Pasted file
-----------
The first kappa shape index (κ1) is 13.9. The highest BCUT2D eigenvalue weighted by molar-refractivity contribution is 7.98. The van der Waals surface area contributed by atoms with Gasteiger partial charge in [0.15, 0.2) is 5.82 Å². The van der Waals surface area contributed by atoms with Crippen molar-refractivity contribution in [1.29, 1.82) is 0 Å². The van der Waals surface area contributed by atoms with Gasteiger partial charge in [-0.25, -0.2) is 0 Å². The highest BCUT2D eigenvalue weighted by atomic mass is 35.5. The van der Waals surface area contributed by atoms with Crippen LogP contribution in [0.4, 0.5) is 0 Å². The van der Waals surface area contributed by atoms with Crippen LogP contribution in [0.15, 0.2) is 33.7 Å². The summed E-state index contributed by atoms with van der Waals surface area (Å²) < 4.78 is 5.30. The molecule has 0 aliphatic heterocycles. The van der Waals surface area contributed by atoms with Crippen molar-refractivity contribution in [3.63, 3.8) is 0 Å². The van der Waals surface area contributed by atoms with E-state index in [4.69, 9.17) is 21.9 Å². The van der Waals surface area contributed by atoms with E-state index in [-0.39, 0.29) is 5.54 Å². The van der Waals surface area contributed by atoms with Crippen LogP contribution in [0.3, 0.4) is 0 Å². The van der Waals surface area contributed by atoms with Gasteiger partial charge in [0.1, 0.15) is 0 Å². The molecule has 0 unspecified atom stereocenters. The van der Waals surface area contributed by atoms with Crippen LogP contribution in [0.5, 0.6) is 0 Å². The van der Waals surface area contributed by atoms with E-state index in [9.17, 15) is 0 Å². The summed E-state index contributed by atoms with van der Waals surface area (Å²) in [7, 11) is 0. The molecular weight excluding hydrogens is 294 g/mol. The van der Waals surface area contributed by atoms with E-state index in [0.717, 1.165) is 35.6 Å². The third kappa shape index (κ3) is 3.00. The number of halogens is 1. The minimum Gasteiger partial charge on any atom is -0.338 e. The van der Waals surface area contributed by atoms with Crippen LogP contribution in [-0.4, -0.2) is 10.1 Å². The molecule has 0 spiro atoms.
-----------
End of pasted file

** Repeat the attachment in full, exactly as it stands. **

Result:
The first kappa shape index (κ1) is 13.9. The highest BCUT2D eigenvalue weighted by molar-refractivity contribution is 7.98. The van der Waals surface area contributed by atoms with Gasteiger partial charge in [0.15, 0.2) is 5.82 Å². The van der Waals surface area contributed by atoms with Crippen molar-refractivity contribution in [1.29, 1.82) is 0 Å². The van der Waals surface area contributed by atoms with Gasteiger partial charge in [-0.25, -0.2) is 0 Å². The highest BCUT2D eigenvalue weighted by atomic mass is 35.5. The van der Waals surface area contributed by atoms with Crippen LogP contribution in [0.4, 0.5) is 0 Å². The van der Waals surface area contributed by atoms with Crippen LogP contribution in [0.15, 0.2) is 33.7 Å². The summed E-state index contributed by atoms with van der Waals surface area (Å²) < 4.78 is 5.30. The molecule has 0 aliphatic heterocycles. The van der Waals surface area contributed by atoms with Crippen molar-refractivity contribution in [3.63, 3.8) is 0 Å². The van der Waals surface area contributed by atoms with E-state index in [4.69, 9.17) is 21.9 Å². The van der Waals surface area contributed by atoms with E-state index in [-0.39, 0.29) is 5.54 Å². The van der Waals surface area contributed by atoms with Crippen LogP contribution in [0.3, 0.4) is 0 Å². The van der Waals surface area contributed by atoms with Gasteiger partial charge in [0.1, 0.15) is 0 Å². The molecule has 0 unspecified atom stereocenters. The van der Waals surface area contributed by atoms with Crippen LogP contribution in [0.5, 0.6) is 0 Å². The van der Waals surface area contributed by atoms with E-state index in [9.17, 15) is 0 Å². The summed E-state index contributed by atoms with van der Waals surface area (Å²) in [7, 11) is 0. The molecular weight excluding hydrogens is 294 g/mol. The van der Waals surface area contributed by atoms with E-state index in [0.717, 1.165) is 35.6 Å². The third kappa shape index (κ3) is 3.00. The number of halogens is 1. The minimum Gasteiger partial charge on any atom is -0.338 e. The van der Waals surface area contributed by atoms with Crippen LogP contribution in [-0.4, -0.2) is 10.1 Å². The molecule has 0 spiro atoms.